By Ruma Dubey
Powell began his Press Conference using plain English, saying, “The economy is doing very well. Most people who want to find jobs are finding them, and unemployment and inflation are low."
That in a nutshell was what the Monetary Policy was about.
It was a foregone conclusion that the Fed would rate the hike tonight by 0.25% the only suspense was about the number of rate hikes for the rest of 2018 – would it be two, more, three or even four?
And the Fed, along with a 0.25% rate hike, signaled a much faster pace this year to keep the US economy chugging on the good track which it is right now. The Fed median estimate has gone up to four rate hikes this year – two have already happened so there will be two more before 2018 ends.
That’s not all – the Fed had another rate hike through an unconventional amount to keep the fed-funds rate from drifting too high. The fed hiked the IOER rates by 20 bps to 1.95%, effective immediately. This is the interest it pays private banks on reserves they park overnight at the central bank.
The FOMC largely maintained its accommodative stance – the same thing it has been saying for so long now.
The Monetary Policy highlights:
- The Committee decided to raise the target range for the federal funds rate to 1-3/4 to 2 percent.
- The stance of monetary policy remains accommodative, thereby supporting strong labor market conditions and a sustained return to 2 percent inflation.
- In determining the timing and size of future adjustments to the target range for the federal funds rate, the Committee will assess realized and expected economic conditions relative to its maximum employment objective and its symmetric 2 percent inflation objective.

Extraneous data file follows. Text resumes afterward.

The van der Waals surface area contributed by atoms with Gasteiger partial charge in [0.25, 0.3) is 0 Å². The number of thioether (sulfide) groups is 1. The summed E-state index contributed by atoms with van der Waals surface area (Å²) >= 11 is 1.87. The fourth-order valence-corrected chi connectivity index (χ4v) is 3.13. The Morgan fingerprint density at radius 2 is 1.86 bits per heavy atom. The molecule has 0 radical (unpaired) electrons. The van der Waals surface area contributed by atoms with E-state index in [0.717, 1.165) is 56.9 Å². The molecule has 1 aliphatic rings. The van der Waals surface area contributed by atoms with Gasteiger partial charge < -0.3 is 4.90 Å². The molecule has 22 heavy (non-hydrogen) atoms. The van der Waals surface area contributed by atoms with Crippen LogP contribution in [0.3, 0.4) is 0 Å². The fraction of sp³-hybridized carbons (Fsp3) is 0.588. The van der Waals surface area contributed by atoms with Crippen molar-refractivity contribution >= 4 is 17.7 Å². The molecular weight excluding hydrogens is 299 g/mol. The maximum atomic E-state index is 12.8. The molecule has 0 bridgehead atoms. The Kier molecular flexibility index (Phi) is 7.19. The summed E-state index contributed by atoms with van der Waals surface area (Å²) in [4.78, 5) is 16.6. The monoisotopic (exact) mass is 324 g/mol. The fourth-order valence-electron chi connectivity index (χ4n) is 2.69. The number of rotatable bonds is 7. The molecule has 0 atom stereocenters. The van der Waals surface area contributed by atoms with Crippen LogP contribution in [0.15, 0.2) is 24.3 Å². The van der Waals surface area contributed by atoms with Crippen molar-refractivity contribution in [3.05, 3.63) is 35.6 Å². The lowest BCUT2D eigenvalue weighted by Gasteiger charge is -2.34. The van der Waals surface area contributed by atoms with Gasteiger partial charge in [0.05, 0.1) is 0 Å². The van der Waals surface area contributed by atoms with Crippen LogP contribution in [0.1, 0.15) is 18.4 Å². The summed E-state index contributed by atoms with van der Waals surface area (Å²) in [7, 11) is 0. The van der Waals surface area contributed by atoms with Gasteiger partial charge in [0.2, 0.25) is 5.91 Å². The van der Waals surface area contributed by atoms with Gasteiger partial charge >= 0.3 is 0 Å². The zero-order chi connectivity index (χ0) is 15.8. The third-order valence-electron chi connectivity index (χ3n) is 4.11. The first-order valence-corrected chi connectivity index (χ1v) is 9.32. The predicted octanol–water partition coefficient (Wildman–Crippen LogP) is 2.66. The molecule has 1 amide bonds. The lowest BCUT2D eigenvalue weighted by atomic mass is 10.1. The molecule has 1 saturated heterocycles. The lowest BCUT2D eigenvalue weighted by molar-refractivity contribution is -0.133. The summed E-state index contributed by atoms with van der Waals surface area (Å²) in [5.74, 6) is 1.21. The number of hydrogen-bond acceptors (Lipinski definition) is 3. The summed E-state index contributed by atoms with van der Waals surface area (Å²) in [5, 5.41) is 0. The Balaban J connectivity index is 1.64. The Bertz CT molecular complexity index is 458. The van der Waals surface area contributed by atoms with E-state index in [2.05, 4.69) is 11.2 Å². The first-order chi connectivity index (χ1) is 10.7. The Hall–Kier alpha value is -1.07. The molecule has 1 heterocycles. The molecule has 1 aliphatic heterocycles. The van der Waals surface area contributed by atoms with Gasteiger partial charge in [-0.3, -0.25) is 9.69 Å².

- Information received since the Federal Open Market Committee met in May indicates that the labor market has continued to strengthen and that economic activity has been rising at a solid rate.
- Job gains have been strong, on average, in recent months, and the unemployment rate has declined. Recent data suggest that growth of household spending has picked up, while business fixed investment has continued to grow strongly.
- On a 12-month basis, both overall inflation and inflation for items other than food and energy have moved close to 2 percent. Indicators of longer-term inflation expectations are little changed, on balance.
- There will be a Press Conference from January after every FOMC monetary policy meet.
- No changes are planned to the Fed's balance-sheet rolloff program
With Fed getting closer to normalizing its monetary policy, the dollar will only get stronger and this makes all dollar denominated debts more expensive while at the same time, higher US interest rates mean it will encourage US investors to pull back money from emerging markets and invest it back in USA.
For the Indian markets, the RBI rate hike last week was a preemptive action as it expected this rate hike and was more about allowing foreign investors keep their arbitrage advantage thus preventing major capital outflows, which in turn could have led to further rupee weakening.
The equity markets too have largely discounted this news and it is not expected to bring the market tearing down into shambles. Yes, signal of four rate hikes would have some impact but we should thank the RBI for being proactive or else, we could have seen large capital outflows; we will see that in the coming days but it will be not be a complete selloff. And of course we now have the mutual funds to minimize that impact!